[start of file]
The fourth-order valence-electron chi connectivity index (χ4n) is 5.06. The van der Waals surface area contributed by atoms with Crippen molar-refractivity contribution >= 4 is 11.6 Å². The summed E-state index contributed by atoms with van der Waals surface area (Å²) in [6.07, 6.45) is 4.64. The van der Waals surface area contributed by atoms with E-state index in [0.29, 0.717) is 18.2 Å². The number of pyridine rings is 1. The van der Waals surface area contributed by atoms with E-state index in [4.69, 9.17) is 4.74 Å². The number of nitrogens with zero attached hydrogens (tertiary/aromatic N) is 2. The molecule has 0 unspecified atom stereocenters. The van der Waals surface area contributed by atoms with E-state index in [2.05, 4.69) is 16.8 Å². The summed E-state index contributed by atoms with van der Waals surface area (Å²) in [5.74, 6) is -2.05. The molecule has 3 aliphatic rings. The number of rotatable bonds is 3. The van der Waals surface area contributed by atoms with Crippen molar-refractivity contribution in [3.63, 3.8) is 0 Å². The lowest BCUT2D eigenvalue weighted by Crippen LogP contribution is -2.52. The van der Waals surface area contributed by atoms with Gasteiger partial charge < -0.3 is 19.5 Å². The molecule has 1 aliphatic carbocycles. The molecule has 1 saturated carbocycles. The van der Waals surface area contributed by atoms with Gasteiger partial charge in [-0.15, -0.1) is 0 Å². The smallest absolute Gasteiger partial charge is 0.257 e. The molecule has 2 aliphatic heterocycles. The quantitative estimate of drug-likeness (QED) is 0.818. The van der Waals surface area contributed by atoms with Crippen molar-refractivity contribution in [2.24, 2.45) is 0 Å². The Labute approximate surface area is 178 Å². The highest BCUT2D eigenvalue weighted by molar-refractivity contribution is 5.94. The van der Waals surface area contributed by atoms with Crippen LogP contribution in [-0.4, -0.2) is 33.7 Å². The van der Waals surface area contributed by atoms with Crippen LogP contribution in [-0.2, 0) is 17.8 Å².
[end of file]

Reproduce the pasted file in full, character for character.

The fourth-order valence-electron chi connectivity index (χ4n) is 5.06. The van der Waals surface area contributed by atoms with Crippen molar-refractivity contribution >= 4 is 11.6 Å². The summed E-state index contributed by atoms with van der Waals surface area (Å²) in [6.07, 6.45) is 4.64. The van der Waals surface area contributed by atoms with E-state index in [0.29, 0.717) is 18.2 Å². The number of pyridine rings is 1. The van der Waals surface area contributed by atoms with E-state index in [4.69, 9.17) is 4.74 Å². The number of nitrogens with zero attached hydrogens (tertiary/aromatic N) is 2. The molecule has 0 unspecified atom stereocenters. The van der Waals surface area contributed by atoms with E-state index in [2.05, 4.69) is 16.8 Å². The summed E-state index contributed by atoms with van der Waals surface area (Å²) in [5.74, 6) is -2.05. The molecule has 3 aliphatic rings. The number of rotatable bonds is 3. The van der Waals surface area contributed by atoms with Crippen molar-refractivity contribution in [3.63, 3.8) is 0 Å². The lowest BCUT2D eigenvalue weighted by Crippen LogP contribution is -2.52. The van der Waals surface area contributed by atoms with Gasteiger partial charge < -0.3 is 19.5 Å². The molecule has 1 aliphatic carbocycles. The molecule has 1 saturated carbocycles. The van der Waals surface area contributed by atoms with Gasteiger partial charge in [-0.15, -0.1) is 0 Å². The smallest absolute Gasteiger partial charge is 0.257 e. The molecule has 2 aliphatic heterocycles. The quantitative estimate of drug-likeness (QED) is 0.818. The van der Waals surface area contributed by atoms with Crippen molar-refractivity contribution in [2.24, 2.45) is 0 Å². The Labute approximate surface area is 178 Å². The highest BCUT2D eigenvalue weighted by molar-refractivity contribution is 5.94. The van der Waals surface area contributed by atoms with Crippen LogP contribution in [-0.4, -0.2) is 33.7 Å². The van der Waals surface area contributed by atoms with Crippen LogP contribution in [-0.2, 0) is 17.8 Å².